With spring rapidly approaching, American agriculture industries are increasingly worried about a growing labor shortage. An American Farm Bureau Federation economic analysis concluded that $5 billion to $9 billion in annual production is in jeopardy if the U.S. employee shortage cannot be filled.

A recent University of Georgia report found a projected loss of $391 million last year in the Peach State due to crop rot from labor shortages. Alabama is also experiencing severe economic losses due to labor shortage.

In Kansas, Agriculture Secretary Dale Rodman is seeking a federal waiver that would allow companies to hire illegal immigrants. Rodman has met several times with officials at the U.S. Department of Homeland Security about launching a pilot program that would place employers and illegal immigrants in a special state-organized network. The Topeka Capital-Journal reported that the goal is to create a legal, straightforward manner of organizing existing immigrant labor.

Specifically, labor shortages are a problem for dairies and feedlots in western Kansas, and the idea of a waiver for illegal immigrants is favored by the Kansas Livestock Association, the Kansas Farm Bureau and the Kansas Chamber of Commerce.

In Georgia, Agriculture Commissioner Gary W. Black has released a report on agricultural labor in the state, recommending that the federal government provide farmers with a guest worker program that’ll help them harvest their crops legally and efficiently.

Last year Georgia and Alabama passed strict immigration reform laws that drove many farm workers out of both states. In Georgia, the new law empowers police to investigate the immigration status of certain suspects and sets new hiring requirements for certain employers, requiring many to start using the federal program called E-Verify to confirm that their newly hired employees are eligible to work in the United States.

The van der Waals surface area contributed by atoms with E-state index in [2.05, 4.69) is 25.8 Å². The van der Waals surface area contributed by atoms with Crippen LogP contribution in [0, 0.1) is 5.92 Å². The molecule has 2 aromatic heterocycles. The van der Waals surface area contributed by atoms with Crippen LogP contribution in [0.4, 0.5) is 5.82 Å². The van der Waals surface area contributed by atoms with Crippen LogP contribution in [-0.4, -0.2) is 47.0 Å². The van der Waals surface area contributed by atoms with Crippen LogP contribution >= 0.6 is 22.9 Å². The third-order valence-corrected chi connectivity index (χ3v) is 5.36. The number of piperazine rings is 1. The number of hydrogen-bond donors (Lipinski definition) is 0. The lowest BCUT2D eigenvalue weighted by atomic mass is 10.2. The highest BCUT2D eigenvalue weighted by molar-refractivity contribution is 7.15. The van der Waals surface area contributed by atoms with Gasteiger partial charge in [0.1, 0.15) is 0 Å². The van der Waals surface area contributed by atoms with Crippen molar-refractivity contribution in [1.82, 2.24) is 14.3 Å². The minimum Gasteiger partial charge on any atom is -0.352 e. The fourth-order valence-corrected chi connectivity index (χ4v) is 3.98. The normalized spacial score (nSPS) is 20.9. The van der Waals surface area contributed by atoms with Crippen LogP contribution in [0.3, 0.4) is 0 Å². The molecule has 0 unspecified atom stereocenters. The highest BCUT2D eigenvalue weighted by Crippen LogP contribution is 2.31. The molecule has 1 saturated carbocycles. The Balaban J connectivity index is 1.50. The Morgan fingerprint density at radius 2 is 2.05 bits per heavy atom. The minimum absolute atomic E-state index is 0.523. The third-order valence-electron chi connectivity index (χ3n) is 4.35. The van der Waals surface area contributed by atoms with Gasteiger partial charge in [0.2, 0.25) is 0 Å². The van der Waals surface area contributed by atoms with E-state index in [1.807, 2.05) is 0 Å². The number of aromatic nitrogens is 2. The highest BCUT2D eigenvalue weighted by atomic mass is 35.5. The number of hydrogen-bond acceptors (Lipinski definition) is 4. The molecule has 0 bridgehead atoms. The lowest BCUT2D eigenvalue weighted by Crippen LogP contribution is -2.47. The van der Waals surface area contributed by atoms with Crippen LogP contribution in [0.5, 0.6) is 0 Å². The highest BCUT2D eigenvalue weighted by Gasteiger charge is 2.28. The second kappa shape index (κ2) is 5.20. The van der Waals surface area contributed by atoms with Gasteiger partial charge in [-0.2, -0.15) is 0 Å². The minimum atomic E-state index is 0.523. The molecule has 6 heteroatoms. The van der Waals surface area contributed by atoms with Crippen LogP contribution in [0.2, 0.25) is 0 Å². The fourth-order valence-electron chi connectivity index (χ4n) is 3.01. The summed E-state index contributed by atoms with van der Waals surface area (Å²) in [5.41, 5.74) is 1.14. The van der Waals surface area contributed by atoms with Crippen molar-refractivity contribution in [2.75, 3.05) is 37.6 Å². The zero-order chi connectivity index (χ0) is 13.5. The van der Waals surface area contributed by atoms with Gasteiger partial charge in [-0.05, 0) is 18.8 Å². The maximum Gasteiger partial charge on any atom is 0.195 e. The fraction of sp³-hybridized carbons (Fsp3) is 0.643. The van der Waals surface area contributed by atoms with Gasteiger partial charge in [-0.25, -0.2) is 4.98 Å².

In Alabama, the new immigration law allows local police to ask for immigration papers during routing traffic stops. It also requires schools to learn the immigration status of children at school registration time. As a result of this law, an estimated 185,000 Hispanics have left the state.

Speaking at the Southeast Region Fruit and Vegetable Conference held in Savannah, Ga., Commissioner Black said the federal government had failed in its responsibility to find a remedy for farm labor problems.

“The results of our survey continue to make clear that the solution to labor issues facing Georgia producers rests in the hands of the federal government,” said Black. 

“Agriculture is our state’s No. 1 industry, yet the federal government is failing to provide our farmers with the skilled labor they need to harvest crops in a legal and efficient manner. It is time our friends in Washington step up to the plate and provide us with a system that works.”

Immigration reform is a top priority for the American Farm Bureau Federation. “Farmers and ranchers face a shortage of workers who are willing and able to work on farms and in fields,” according to AFBF. “Reforms to the immigration system must assure that American agriculture has a legal, stable supply of workers, both in the short- and the long-term. This includes attracting a sufficient number of competent, willing and able employees to sustain and grow production; allowing the recruitment and hiring of non-resident agricultural workers when the need is demonstrated; and allowing an opportunity for some current non-resident agricultural workers to apply for legal resident status.”